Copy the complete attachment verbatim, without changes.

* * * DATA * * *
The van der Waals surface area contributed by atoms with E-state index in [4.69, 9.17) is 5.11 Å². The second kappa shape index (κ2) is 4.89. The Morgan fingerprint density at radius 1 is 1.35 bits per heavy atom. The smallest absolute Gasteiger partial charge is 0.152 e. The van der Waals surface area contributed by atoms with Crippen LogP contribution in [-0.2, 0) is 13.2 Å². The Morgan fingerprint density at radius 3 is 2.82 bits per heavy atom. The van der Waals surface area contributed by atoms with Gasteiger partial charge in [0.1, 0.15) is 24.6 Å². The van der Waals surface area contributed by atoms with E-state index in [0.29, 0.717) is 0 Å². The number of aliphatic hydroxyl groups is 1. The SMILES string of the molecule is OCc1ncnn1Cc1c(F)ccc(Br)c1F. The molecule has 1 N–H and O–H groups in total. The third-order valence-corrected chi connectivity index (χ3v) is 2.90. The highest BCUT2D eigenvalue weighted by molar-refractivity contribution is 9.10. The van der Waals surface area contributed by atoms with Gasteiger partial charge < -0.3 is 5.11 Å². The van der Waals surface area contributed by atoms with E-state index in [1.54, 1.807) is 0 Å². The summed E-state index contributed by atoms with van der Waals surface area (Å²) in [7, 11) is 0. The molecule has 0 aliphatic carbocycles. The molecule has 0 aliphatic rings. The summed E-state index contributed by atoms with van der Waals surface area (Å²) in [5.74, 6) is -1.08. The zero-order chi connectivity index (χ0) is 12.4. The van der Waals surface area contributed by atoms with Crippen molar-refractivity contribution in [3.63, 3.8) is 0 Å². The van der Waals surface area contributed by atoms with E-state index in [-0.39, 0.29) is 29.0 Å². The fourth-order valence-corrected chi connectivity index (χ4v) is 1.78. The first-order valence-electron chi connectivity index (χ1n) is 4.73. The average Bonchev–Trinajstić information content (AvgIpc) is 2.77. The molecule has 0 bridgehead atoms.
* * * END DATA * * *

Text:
The van der Waals surface area contributed by atoms with E-state index in [4.69, 9.17) is 5.11 Å². The second kappa shape index (κ2) is 4.89. The Morgan fingerprint density at radius 1 is 1.35 bits per heavy atom. The smallest absolute Gasteiger partial charge is 0.152 e. The van der Waals surface area contributed by atoms with Crippen LogP contribution in [-0.2, 0) is 13.2 Å². The Morgan fingerprint density at radius 3 is 2.82 bits per heavy atom. The van der Waals surface area contributed by atoms with Gasteiger partial charge in [0.1, 0.15) is 24.6 Å². The van der Waals surface area contributed by atoms with E-state index in [0.29, 0.717) is 0 Å². The number of aliphatic hydroxyl groups is 1. The SMILES string of the molecule is OCc1ncnn1Cc1c(F)ccc(Br)c1F. The molecule has 1 N–H and O–H groups in total. The third-order valence-corrected chi connectivity index (χ3v) is 2.90. The highest BCUT2D eigenvalue weighted by molar-refractivity contribution is 9.10. The van der Waals surface area contributed by atoms with Gasteiger partial charge < -0.3 is 5.11 Å². The van der Waals surface area contributed by atoms with E-state index in [1.54, 1.807) is 0 Å². The summed E-state index contributed by atoms with van der Waals surface area (Å²) in [7, 11) is 0. The molecule has 0 aliphatic carbocycles. The molecule has 0 aliphatic rings. The summed E-state index contributed by atoms with van der Waals surface area (Å²) in [5.74, 6) is -1.08. The zero-order chi connectivity index (χ0) is 12.4. The van der Waals surface area contributed by atoms with Crippen molar-refractivity contribution in [3.63, 3.8) is 0 Å². The van der Waals surface area contributed by atoms with E-state index in [-0.39, 0.29) is 29.0 Å². The fourth-order valence-corrected chi connectivity index (χ4v) is 1.78. The first-order valence-electron chi connectivity index (χ1n) is 4.73. The average Bonchev–Trinajstić information content (AvgIpc) is 2.77. The molecule has 0 bridgehead atoms.